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Texas Tech Law Review



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Jewish lawyers, religious lawyers, Jewish ethics, Jewish identity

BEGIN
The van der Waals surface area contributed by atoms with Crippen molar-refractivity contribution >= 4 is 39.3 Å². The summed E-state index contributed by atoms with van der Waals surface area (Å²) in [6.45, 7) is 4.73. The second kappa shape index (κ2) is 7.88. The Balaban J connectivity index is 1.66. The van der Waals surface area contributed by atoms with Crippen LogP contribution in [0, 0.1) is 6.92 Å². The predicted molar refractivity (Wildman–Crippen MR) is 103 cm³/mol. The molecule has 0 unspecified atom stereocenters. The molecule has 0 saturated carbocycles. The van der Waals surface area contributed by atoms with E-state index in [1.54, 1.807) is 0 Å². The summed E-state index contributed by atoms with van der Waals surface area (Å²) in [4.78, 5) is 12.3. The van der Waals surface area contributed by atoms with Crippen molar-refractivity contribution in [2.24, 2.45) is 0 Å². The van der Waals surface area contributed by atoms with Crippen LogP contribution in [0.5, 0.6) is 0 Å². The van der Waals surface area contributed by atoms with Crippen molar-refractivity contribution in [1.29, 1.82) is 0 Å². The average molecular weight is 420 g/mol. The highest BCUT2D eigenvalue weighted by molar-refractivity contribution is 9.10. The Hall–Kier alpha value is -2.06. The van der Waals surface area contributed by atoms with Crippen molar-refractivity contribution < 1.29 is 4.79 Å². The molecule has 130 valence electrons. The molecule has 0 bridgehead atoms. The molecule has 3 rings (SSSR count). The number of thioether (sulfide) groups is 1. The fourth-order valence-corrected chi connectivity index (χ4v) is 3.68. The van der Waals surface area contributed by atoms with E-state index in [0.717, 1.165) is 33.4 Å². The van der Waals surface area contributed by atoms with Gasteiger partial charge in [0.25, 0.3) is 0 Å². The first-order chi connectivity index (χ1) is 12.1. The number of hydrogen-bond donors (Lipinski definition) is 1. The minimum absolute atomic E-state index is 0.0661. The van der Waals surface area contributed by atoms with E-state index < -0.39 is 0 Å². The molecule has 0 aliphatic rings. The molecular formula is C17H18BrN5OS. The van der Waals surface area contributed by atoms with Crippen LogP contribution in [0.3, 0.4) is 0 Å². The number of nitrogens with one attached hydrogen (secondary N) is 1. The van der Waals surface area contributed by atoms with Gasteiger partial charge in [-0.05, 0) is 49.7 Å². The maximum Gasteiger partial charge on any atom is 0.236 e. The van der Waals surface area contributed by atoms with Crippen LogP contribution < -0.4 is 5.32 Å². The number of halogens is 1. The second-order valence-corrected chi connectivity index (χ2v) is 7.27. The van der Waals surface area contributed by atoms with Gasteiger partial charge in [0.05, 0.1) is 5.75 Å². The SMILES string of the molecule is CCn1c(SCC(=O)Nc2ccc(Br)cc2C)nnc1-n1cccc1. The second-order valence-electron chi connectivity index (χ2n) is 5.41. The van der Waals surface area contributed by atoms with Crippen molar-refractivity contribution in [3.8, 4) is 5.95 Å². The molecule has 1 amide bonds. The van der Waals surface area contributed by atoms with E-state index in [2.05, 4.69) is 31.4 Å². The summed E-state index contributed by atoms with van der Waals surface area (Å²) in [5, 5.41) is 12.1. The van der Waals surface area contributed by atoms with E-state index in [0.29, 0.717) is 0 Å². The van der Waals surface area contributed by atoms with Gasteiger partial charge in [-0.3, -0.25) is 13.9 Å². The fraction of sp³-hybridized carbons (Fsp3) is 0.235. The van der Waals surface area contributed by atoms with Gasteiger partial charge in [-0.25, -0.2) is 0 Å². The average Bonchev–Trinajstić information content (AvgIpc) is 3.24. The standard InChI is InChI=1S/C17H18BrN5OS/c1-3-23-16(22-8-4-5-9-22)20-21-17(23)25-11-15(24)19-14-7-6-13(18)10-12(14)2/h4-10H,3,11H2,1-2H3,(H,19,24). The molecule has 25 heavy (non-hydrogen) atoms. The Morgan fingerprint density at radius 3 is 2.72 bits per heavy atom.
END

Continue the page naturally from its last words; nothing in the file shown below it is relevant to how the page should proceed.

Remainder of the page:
Martin Buber describes the question of how to "affirm" our Jewish identity in the modem world as "the personal Jewish question, the root of all Jewish questions, the question we must discover within ourselves, clarify within ourselves, and decide within ourselves. This essay raises the "Jewish question" for lawyers. First, it explores some reasons why Jewish lawyers answer the question by separating their professional selves from their religious selves. Second, it observes that such an answer is contrary to the perspective-rooted in tradition but also common to the otherwise dissonant streams of Judaism today-that one's Judaism enters every moment of your life. Last, the essay suggests that this perspective encourages Jewish lawyers, somewhat incongruously, to reject the established professional attitude toward role, while at the same time to pursue substantive values compatible with those of our legal system.